Artisan bread | Dr Doughlittle

Crispy crust, large holes in the soft crumb, delicious with soup, curries or with jam and butter!

Last week I was asked to bake some white bread to accompany a soup at lunch time for a group of 33 people. At 5.30pm the evening before the day of the lunch, I mixed French T65 flour in four batches of 400g each and one in 300g. The dough would have about 12 hours and more, to slow ferment so that I could commence baking early next morning. I had to complete the baking by 11.00am.

Proofing | Dr Doughlittle

Proofing in pyrex and plastic containers overnight to develop the gluten and flavour.

Ingredients: (for each batch).
400g French T65 flour.
275g filtered water.
1/2 tsp dry yeast.
​1 1/2 tsp Maldon sea salt.

I am new to the French T65 flour, which I found requires less water than the flour from King Arthur or other local sources. The above proportions give a 68% hydration, which is just fine with handling and shaping the dough and which also produces lovely holes in the crumb. ​

Method:
Mix all the dry ingredients thoroughly each batch in large bowls, and then pour in the measured amount of water. Mix the dough till the flour forms a sticky lump, and leave these covered till next morning.  At the proper time, transfer a batch of dough on to a well floured mat and fold gently to form a ball. I proof-shaped each in banneton baskets leaving each for an hour and 15 minutes before transfering into the hot Dutch oven to bake at 240˚C. for 30 minutes. Remove the cover of the  Dutch oven after 30 minutes and bake further for 15 minutes to brown the crust before transfering the loaf to cool on a rack.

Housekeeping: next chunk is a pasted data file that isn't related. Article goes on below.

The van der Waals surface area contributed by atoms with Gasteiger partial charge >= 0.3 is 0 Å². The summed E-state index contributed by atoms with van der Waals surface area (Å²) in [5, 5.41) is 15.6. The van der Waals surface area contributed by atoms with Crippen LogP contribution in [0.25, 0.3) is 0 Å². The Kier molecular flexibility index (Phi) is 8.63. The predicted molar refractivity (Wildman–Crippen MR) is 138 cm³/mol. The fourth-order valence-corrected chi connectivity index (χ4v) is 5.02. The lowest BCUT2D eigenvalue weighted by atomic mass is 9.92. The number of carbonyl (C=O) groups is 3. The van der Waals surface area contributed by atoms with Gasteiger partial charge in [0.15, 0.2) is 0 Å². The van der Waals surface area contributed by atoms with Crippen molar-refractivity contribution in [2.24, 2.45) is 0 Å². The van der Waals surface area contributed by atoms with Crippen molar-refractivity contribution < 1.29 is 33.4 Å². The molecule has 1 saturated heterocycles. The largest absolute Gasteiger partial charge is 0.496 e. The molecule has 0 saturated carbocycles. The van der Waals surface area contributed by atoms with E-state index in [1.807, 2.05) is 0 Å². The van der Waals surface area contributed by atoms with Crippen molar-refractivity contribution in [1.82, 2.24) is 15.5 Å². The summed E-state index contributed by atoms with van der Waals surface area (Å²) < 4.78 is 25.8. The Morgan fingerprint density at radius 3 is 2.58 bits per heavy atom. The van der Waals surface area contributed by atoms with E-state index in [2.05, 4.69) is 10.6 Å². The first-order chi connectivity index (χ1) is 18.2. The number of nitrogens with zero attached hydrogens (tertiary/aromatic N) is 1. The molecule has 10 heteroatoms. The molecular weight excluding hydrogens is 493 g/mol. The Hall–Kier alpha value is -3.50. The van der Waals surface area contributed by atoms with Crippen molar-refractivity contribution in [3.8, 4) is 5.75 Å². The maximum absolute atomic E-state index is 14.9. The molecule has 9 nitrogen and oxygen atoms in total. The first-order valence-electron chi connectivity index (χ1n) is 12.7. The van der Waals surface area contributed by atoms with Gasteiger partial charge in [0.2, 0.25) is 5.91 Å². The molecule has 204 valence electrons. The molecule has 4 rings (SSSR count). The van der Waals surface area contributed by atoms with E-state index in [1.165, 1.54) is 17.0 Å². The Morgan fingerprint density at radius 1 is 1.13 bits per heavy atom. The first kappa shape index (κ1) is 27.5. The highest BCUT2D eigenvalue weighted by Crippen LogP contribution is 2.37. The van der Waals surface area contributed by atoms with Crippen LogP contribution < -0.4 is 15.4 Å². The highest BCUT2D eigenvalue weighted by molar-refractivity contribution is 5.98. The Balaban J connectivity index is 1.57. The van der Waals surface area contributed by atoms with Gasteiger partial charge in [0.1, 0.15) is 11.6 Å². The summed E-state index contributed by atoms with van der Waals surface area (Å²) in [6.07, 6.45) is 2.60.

Second proofing in banneton basket | Dr Doughlittle

Second proofing in plastic banneton basket.

Proofing in rattan banneton basket | Dr Doughlittle

Second proofing in rattan banneton basket.

Proofing in a plastic and natural rattan banneton basket: I have only one basket of each. I prefer the natural rattan cane banneton basket as the markings are definitely more prominent. I have only one Dutch oven, so I had to work out on paper the timing for the baking of each loaf ensuring that the different dough batches proof in sufficient time before going into the hot Dutch oven. I didn’t want to start all the dough proof-shaping at the same time as this would mean the second, third and fourth etc. would be over-proofed by the time it is ready to bake.

Artisan breads | Dr Doughlittle

Four 400g loaves for the lunch function.

Boule | Dr Doughlittle

A 300g boule for our consumption,

I managed to bake 5 loaves between 6.15 am when I got out of bed to start the process, and 11.00am, when the last loaf went on the cooling rack. The feed back I received was that the bread was “delicious” and “absolutely lovely”! I am sold on the French T65 flour. It definitely has more aroma and flavor and produces a crispy crust.

Rustic looking boules of bread | Dr Doughlittle

Rustic looking boules of bread.

“I would say to housewives, be not daunted by one failure, nor by twenty. Resolve that you will have good bread, and never cease striving after this result till you have effected it. If persons without brains can accomplish this, why cannot you?”

’Housekeeping In Old Virginia’ Marion Cabell Tyree ed. (1878)

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